Plans show commitment to maintaining a small-town character in the face of societal disintegration

To the Editor:

Um, guys? Like, um, guys?  Is anyone steering this ship, or did I miss the meeting wherein we voted to pave over Voorheesville so Crossgates Mall could accommodate extra parking?

I write from Iraq, where I’m stationed with the 10th Mountain Division ostensibly fighting to preserve the American way of life against adversaries existentially committed to its destruction. But why do I feel like I’m engaged in a two-flank war?  

“Jesse, you’re being hysterical,” my mother replied when I emailed home about the Altamont Enterprise article vandalizing my Facebook newsfeed. You want hysteria, Mom?  Try the lead sentence in that article on for size: “A village institution quietly closed its doors for the final time on Sunday, Dec. 3.”

What?!  With due gratitude to Sean Mulkerrin for his after-the-fact report of the tragic closure of the Voorheesville Diner this month, would it have been too much to ask for a little anticipatory investigative journalism, so that maybe our community could have emotionally prepared for this?

Who knew what, and when?  First Smitty’s, then the diner, what’s next?  I swear to God, if Jaycees Pizza has any intention of shuttering, New Scots deserve to know about it right now. This is getting completely out of hand.

There should be a 90-day advance-notice requirement to any Voorheesville enterprise intending to rip my heart out. Sean Conway, you’re so lucky I can’t be home for the holidays, or I’d be making a call to the mayor’s office to give your dad a piece of my mind.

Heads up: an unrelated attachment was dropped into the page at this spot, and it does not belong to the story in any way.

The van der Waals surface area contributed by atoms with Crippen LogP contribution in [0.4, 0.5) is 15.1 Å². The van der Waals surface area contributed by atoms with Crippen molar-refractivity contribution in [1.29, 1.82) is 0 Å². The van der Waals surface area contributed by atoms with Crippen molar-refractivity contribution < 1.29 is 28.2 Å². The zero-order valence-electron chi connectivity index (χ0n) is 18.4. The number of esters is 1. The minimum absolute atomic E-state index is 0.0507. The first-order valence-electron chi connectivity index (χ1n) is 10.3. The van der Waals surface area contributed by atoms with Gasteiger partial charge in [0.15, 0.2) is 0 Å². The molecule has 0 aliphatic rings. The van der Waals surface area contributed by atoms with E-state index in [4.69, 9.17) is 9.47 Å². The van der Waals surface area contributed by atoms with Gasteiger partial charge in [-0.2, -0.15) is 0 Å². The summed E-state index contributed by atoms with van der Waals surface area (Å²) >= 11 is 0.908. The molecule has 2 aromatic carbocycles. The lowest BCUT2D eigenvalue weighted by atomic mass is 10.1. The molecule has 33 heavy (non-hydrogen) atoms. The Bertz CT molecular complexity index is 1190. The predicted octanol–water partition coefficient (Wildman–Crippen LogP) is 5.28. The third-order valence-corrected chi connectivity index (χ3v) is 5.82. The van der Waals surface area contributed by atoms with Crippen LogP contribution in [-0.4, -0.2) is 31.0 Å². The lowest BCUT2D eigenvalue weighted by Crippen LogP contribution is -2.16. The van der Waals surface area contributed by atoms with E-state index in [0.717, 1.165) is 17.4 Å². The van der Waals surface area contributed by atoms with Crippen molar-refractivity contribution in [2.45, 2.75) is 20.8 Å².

“My father literally has no influence over the affairs of a private commercial enterprise.”  Whatever, Sean.

Over the past decade and a half, the Voorheesville Diner has played reliable host to the rare occasions that my sisters and I return home at the same time. The last time we were there, we got the bill, and the four of us just stared at it in a stunned and guilt-wracked silence.

I’ll never forget the total: $14.06. Inclusive, for four people. We felt like we’d stolen something. It was my youngest sister who finally said, in a hushed tone: “How do they even stay open with prices like that?”  

Well Brenna, you’ve done it; I hope you’re happy. I tried to knock on the wooden tabletop the moment she said it, but evidently I was too late. It’s always Brenna who ruins everything.  

I take issue with Mr. Mulkerrin’s article for failing to report on the date of the diner’s founding. But I forgive the oversight because of his excellent reporting on the village of Voorheesville’s “Comprehensive Plan” (Dec. 7) and on the town of New Scotland’s “hamlet zoning plan” (Dec. 2).

Together, these twin reports are chicken soup for the New Scottish soul, for they reveal our community’s commitment to maintaining a small-town character in the face of societal disintegration all around us.  And even though they may have been asleep at the switch when it came to saving my beloved little diner, I nonetheless express my undying gratitude to town Supervisor Doug LaGrange, Voorheesville Mayor Robert Conway, and all municipal officials and local business owners who invest so much of themselves in the preservation of “home.”